Twins With Speech and Language Disorders Case reports of speech and language disorders in twins are confounded by the inclusion of twins with other developmental disorders, such as cerebral palsy (Bentley, 1988), and the lack of standardized speech and language testing (Levi & Bemabei, 1976). Some evidence of concordance for disorders is found in these reports. Borges-Osorio and Salzano (1985) reported on three sets of MZ twins with learning disabilities who were concordant for their disabilities. However, to date, no study has examined a large group of speech and language disordered twins, both MZ and DZ, for concordance of speech and language disorders. Such a study would provide evidence that not only are some developmental speech and language disorders familial in nature, but such disorders are in part genetic.
1088 Journal of Speech and Hearing Research
TABLE 1. Subject group demographics for four twin groups. One twin with speech & language disorders (n = 50)
Both twins with speech & language disorders (n = 64) Subject variables Male (%) Female (%) Age at test (years)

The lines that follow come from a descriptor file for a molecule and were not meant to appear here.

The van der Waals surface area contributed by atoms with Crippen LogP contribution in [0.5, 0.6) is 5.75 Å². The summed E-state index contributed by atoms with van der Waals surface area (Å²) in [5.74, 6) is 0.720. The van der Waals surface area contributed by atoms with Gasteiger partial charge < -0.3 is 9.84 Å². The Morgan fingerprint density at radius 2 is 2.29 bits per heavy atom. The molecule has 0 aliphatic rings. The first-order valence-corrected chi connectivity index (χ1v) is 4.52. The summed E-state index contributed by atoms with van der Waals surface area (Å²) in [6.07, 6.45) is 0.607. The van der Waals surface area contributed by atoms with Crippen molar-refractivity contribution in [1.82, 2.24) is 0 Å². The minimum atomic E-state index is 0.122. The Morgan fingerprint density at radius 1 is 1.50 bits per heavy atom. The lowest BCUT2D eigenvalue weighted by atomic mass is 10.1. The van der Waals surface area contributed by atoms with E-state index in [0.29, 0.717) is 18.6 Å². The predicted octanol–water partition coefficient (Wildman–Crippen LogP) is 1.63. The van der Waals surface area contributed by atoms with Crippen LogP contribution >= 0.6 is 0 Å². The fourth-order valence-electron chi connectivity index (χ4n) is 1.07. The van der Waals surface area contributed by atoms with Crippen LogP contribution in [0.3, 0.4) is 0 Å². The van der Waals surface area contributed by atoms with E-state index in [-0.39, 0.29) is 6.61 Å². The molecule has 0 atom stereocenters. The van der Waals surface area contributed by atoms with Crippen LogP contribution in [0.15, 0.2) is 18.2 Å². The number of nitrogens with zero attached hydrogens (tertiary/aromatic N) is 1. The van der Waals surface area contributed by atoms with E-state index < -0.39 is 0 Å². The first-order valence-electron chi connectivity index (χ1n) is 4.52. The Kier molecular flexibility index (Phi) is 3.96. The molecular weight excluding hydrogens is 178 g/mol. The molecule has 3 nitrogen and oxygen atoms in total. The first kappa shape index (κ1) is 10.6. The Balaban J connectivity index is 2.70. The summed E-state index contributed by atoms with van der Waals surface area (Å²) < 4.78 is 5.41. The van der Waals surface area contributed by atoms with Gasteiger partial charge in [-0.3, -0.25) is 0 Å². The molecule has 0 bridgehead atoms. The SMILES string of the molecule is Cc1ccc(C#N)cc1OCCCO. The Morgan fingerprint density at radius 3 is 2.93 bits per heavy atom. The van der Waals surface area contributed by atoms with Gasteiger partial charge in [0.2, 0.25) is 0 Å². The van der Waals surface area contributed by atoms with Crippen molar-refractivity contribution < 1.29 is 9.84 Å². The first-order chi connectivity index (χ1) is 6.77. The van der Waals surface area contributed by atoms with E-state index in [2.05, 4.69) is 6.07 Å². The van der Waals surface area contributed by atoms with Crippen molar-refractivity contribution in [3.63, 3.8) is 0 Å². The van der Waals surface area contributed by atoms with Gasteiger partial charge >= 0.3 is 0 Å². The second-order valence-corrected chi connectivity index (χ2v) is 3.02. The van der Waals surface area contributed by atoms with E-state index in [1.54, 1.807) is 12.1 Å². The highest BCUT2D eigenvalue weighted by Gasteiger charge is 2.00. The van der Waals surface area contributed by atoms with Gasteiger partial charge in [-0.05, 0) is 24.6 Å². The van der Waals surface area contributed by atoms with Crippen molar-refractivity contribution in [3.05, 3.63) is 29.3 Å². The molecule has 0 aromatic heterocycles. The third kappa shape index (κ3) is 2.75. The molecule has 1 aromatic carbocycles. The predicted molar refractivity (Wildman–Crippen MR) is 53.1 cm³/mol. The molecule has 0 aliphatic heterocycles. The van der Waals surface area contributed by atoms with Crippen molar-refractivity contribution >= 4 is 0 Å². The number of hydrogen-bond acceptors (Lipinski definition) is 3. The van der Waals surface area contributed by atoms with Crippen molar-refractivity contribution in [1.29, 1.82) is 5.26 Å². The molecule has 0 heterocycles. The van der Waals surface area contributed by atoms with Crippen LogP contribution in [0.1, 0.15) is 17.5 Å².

MZ (n = 48)
DZ (n = 16)
MZ (n = 16)
DZ (n = 34)
The present study examines speech and language disorders in twins drawn from a larger project, the Western Reserve Twin Project (WRTP). The study, designed as a preliminary investigation, employed questionnaires rather than direct testing of subjects. The following questions were addressed: Do MZ twins have higher concordance for speech and language disorders than DZ twins? Are MZ twins more similar in the nature of their speech and language problems than DZ twins? Do speech and language disordered twins present positive family histories for speech, language, and learning disorders?
Total (N = 114) DZ (n = 50)
MZ (n = 64) 72.41 27.59